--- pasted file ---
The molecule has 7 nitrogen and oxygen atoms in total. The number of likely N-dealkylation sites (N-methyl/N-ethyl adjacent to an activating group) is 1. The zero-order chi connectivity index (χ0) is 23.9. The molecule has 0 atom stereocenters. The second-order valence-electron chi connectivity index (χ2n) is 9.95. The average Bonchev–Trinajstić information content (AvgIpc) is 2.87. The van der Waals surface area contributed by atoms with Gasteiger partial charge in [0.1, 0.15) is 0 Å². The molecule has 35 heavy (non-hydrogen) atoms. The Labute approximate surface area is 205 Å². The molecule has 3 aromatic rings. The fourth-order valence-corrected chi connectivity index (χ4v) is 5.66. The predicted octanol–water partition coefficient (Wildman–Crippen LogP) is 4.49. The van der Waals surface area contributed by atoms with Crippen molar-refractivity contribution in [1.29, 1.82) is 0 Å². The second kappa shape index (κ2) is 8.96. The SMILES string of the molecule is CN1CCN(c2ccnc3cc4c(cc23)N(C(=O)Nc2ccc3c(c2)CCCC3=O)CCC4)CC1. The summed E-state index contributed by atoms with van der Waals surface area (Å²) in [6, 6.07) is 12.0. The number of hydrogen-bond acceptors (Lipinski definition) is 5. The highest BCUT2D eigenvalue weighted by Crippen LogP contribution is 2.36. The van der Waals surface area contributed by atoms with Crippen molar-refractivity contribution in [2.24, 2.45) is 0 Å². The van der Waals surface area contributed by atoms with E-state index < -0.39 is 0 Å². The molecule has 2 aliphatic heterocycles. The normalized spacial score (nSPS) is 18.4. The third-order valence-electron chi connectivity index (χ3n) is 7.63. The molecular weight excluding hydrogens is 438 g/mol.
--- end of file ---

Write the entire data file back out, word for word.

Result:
The molecule has 7 nitrogen and oxygen atoms in total. The number of likely N-dealkylation sites (N-methyl/N-ethyl adjacent to an activating group) is 1. The zero-order chi connectivity index (χ0) is 23.9. The molecule has 0 atom stereocenters. The second-order valence-electron chi connectivity index (χ2n) is 9.95. The average Bonchev–Trinajstić information content (AvgIpc) is 2.87. The van der Waals surface area contributed by atoms with Gasteiger partial charge in [0.1, 0.15) is 0 Å². The molecule has 35 heavy (non-hydrogen) atoms. The Labute approximate surface area is 205 Å². The molecule has 3 aromatic rings. The fourth-order valence-corrected chi connectivity index (χ4v) is 5.66. The predicted octanol–water partition coefficient (Wildman–Crippen LogP) is 4.49. The van der Waals surface area contributed by atoms with Crippen molar-refractivity contribution in [1.29, 1.82) is 0 Å². The second kappa shape index (κ2) is 8.96. The SMILES string of the molecule is CN1CCN(c2ccnc3cc4c(cc23)N(C(=O)Nc2ccc3c(c2)CCCC3=O)CCC4)CC1. The summed E-state index contributed by atoms with van der Waals surface area (Å²) in [6, 6.07) is 12.0. The number of hydrogen-bond acceptors (Lipinski definition) is 5. The highest BCUT2D eigenvalue weighted by Crippen LogP contribution is 2.36. The van der Waals surface area contributed by atoms with Crippen molar-refractivity contribution in [2.24, 2.45) is 0 Å². The van der Waals surface area contributed by atoms with E-state index < -0.39 is 0 Å². The molecule has 2 aliphatic heterocycles. The normalized spacial score (nSPS) is 18.4. The third-order valence-electron chi connectivity index (χ3n) is 7.63. The molecular weight excluding hydrogens is 438 g/mol.